In practice, it can be hard to create soil so fertile that no amendment is necessary, especially when growing vegetables in a small space. But before you break out the fertilizer cookbook and start concocting special meals for all the crops you want to grow, make sure the soil is well drained and well aerated, and that the pH is between 6 and 7 (the best range for most vegetables). Ensuring these conditions exist may be all you need to do. If the soil is bad or the pH out of whack, it won’t matter what you put on the table, the vegetables won’t be able to eat.

by Vicki Schilleman, OCMGA Master Gardener

Seed Starting

Seeds are amazing. These small packages contain everything needed to make a whole plant, and many also contain tiny sensors to tell them if the time is ripe for germination. Among those sensors is phytochrome, a pigment that is sensitive to certain wavelengths of red light.

Who cares? You will if you sow these seeds and cover them with soil. Seeds that need light, and often they are smaller seeds, will not germinate if they are buried too deeply. When a seed is struck by sunlight (or light from a regular incandescent bulb), the phytochrome changes. If the seed has warmth, moisture, and oxygen, the change in the phytochrome breaks the seed’s dormancy and allows germination. If the environment is not to the seed’s liking, the phytochrome slowly changes back and the seed waits for another blast of light when conditions are better.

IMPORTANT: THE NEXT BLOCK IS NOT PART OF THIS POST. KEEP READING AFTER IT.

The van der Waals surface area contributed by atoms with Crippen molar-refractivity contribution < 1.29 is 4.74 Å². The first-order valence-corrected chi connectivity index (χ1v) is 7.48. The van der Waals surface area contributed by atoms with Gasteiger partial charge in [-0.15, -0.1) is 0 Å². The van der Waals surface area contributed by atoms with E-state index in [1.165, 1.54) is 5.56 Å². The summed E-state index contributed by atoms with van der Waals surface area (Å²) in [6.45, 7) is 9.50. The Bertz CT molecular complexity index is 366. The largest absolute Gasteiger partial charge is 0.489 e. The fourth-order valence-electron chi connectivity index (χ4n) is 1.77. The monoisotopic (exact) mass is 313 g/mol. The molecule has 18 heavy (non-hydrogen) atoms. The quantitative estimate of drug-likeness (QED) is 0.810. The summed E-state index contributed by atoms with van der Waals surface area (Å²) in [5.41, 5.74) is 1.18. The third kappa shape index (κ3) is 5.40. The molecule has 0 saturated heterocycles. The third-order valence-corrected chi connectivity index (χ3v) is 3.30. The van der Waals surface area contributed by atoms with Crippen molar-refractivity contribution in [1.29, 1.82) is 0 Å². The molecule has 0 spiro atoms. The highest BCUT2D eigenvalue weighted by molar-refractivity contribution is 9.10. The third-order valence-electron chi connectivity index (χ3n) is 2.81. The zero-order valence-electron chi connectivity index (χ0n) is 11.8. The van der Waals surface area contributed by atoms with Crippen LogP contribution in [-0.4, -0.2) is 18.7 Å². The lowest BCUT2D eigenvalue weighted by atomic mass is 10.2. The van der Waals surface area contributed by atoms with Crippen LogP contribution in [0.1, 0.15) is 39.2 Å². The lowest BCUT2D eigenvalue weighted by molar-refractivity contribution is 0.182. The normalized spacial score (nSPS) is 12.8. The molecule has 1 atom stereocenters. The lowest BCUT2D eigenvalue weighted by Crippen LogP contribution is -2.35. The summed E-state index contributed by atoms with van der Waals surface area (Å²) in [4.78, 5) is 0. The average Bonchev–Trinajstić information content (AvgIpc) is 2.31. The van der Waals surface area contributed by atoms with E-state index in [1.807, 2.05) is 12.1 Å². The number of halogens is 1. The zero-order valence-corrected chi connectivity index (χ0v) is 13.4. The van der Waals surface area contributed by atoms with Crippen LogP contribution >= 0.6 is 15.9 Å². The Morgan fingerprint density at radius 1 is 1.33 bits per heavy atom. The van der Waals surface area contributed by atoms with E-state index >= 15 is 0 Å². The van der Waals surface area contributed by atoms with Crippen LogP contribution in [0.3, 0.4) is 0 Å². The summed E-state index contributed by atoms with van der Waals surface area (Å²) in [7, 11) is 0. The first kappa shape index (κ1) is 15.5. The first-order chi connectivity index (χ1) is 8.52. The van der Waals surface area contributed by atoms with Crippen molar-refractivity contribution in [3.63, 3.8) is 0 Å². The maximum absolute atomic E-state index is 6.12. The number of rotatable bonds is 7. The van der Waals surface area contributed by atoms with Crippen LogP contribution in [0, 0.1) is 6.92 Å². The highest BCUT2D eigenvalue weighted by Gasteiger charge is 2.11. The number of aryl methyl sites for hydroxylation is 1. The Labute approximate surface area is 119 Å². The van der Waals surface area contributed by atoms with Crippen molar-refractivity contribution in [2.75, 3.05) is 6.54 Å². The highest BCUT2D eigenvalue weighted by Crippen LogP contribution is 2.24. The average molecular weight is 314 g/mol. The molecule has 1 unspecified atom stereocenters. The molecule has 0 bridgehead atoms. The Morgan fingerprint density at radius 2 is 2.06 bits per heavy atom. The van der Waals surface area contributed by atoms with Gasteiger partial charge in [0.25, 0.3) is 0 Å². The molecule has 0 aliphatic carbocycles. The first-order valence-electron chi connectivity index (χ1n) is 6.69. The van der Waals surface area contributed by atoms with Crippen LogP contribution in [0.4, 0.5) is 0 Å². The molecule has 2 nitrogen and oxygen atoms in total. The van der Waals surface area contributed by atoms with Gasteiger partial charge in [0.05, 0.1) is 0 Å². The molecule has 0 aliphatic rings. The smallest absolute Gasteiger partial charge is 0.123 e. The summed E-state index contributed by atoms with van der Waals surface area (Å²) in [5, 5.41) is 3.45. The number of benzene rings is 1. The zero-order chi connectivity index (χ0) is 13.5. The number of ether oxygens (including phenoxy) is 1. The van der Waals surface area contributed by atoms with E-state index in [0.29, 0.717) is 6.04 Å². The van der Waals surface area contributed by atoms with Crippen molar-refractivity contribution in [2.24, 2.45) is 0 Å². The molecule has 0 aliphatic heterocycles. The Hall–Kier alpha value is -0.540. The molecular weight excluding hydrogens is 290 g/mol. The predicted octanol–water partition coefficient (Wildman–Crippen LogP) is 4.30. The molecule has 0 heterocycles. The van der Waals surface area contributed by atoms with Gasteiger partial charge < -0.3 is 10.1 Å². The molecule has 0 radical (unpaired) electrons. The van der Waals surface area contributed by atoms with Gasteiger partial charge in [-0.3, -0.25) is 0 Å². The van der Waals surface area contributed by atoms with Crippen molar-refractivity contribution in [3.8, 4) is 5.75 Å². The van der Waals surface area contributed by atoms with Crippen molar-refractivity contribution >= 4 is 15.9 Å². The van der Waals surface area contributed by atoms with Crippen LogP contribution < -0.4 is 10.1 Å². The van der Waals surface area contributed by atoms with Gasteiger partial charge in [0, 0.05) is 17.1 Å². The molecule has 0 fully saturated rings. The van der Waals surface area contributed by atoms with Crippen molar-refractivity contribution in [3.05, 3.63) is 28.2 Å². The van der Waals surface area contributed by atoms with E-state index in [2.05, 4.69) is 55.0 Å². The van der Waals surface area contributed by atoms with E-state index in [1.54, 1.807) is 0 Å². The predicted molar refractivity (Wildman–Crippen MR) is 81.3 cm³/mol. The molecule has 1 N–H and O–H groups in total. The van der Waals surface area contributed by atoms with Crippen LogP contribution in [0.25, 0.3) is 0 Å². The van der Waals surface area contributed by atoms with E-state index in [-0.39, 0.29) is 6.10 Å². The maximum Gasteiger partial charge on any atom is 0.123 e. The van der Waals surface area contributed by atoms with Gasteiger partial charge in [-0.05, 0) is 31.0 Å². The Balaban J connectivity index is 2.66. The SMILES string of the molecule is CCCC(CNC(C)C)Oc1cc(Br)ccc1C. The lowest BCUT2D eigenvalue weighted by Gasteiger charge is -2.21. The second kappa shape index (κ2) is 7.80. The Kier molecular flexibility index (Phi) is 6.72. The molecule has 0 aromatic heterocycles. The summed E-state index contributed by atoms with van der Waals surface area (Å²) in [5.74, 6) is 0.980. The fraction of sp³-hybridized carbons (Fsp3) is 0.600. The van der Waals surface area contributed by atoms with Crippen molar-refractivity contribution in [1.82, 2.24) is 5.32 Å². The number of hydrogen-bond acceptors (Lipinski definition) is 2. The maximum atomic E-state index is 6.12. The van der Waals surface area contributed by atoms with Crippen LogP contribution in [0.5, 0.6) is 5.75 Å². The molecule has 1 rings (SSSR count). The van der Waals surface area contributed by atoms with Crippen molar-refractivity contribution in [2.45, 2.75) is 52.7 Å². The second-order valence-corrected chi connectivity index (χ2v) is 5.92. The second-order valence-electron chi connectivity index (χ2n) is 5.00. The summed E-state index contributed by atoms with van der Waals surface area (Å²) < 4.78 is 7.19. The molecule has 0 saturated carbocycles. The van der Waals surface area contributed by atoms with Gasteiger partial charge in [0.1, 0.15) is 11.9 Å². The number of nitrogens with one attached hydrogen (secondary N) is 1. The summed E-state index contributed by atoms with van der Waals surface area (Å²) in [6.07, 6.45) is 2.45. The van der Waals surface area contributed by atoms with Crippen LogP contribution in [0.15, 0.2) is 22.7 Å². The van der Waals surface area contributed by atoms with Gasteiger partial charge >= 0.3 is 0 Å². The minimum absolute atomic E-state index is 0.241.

Among seeds that need light to germinate are ageratum, California poppy, gaillardia, coleus, columbine, love-in-a-mist, snapdragon, Shasta daisy, strawflower, sweet alyssum, and sweet rocket. You can’t tell by looking, so following seed-package instructions is always a good idea.

Scarifying

Seeds vary in the texture and thickness of their seed coat, which affects how fast water can penetrate. The presence of water in turn allows germination.

Some plants, among them flowers like morning glory, lupine, and moonflowers, have rather thick seed coats. To get them going, suppliers often recommend that they be scarified — nicked, scraped, or chipped — to create tiny breaks in the seed coat. With these cracks, moisture can penetrate easily and the plant will spring to life more quickly.